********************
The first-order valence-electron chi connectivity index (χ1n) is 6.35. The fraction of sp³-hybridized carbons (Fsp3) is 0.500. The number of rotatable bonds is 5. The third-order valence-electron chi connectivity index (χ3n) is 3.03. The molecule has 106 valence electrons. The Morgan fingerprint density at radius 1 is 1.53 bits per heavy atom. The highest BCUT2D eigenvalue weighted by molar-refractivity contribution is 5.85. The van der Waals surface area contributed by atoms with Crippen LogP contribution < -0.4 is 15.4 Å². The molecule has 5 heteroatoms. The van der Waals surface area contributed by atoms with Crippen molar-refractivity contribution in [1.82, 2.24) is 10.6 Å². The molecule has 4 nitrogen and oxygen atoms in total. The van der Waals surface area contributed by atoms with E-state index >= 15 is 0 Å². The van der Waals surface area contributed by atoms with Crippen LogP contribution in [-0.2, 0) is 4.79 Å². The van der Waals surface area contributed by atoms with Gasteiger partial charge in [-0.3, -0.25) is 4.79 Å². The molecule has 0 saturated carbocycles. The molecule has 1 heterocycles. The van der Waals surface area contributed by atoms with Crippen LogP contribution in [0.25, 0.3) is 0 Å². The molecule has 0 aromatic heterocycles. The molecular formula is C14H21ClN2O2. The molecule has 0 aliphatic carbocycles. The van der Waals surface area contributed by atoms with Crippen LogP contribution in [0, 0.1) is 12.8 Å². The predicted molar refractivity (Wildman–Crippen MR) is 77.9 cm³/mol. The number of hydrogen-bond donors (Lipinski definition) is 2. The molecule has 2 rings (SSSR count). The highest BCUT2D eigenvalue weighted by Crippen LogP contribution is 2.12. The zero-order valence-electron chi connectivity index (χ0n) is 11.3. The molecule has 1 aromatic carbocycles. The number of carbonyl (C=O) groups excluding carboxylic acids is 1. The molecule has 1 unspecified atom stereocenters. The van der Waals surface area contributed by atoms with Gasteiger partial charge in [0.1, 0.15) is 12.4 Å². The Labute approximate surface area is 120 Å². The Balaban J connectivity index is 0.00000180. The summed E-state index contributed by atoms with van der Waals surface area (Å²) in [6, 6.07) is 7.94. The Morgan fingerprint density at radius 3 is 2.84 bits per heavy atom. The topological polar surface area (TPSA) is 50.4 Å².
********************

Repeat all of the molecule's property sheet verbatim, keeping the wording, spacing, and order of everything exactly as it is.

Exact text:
The first-order valence-electron chi connectivity index (χ1n) is 6.35. The fraction of sp³-hybridized carbons (Fsp3) is 0.500. The number of rotatable bonds is 5. The third-order valence-electron chi connectivity index (χ3n) is 3.03. The molecule has 106 valence electrons. The Morgan fingerprint density at radius 1 is 1.53 bits per heavy atom. The highest BCUT2D eigenvalue weighted by molar-refractivity contribution is 5.85. The van der Waals surface area contributed by atoms with Crippen LogP contribution < -0.4 is 15.4 Å². The molecule has 5 heteroatoms. The van der Waals surface area contributed by atoms with Crippen molar-refractivity contribution in [1.82, 2.24) is 10.6 Å². The molecule has 4 nitrogen and oxygen atoms in total. The van der Waals surface area contributed by atoms with E-state index >= 15 is 0 Å². The van der Waals surface area contributed by atoms with Crippen LogP contribution in [-0.2, 0) is 4.79 Å². The van der Waals surface area contributed by atoms with Gasteiger partial charge in [-0.3, -0.25) is 4.79 Å². The molecule has 0 saturated carbocycles. The molecule has 1 heterocycles. The van der Waals surface area contributed by atoms with Crippen LogP contribution in [0.25, 0.3) is 0 Å². The molecule has 0 aromatic heterocycles. The molecular formula is C14H21ClN2O2. The molecule has 0 aliphatic carbocycles. The van der Waals surface area contributed by atoms with Crippen LogP contribution in [0, 0.1) is 12.8 Å². The predicted molar refractivity (Wildman–Crippen MR) is 77.9 cm³/mol. The number of hydrogen-bond donors (Lipinski definition) is 2. The molecule has 2 rings (SSSR count). The highest BCUT2D eigenvalue weighted by Crippen LogP contribution is 2.12. The zero-order valence-electron chi connectivity index (χ0n) is 11.3. The molecule has 1 aromatic carbocycles. The number of carbonyl (C=O) groups excluding carboxylic acids is 1. The molecule has 1 unspecified atom stereocenters. The van der Waals surface area contributed by atoms with Gasteiger partial charge in [0.1, 0.15) is 12.4 Å². The Labute approximate surface area is 120 Å². The Balaban J connectivity index is 0.00000180. The summed E-state index contributed by atoms with van der Waals surface area (Å²) in [6, 6.07) is 7.94. The Morgan fingerprint density at radius 3 is 2.84 bits per heavy atom. The topological polar surface area (TPSA) is 50.4 Å².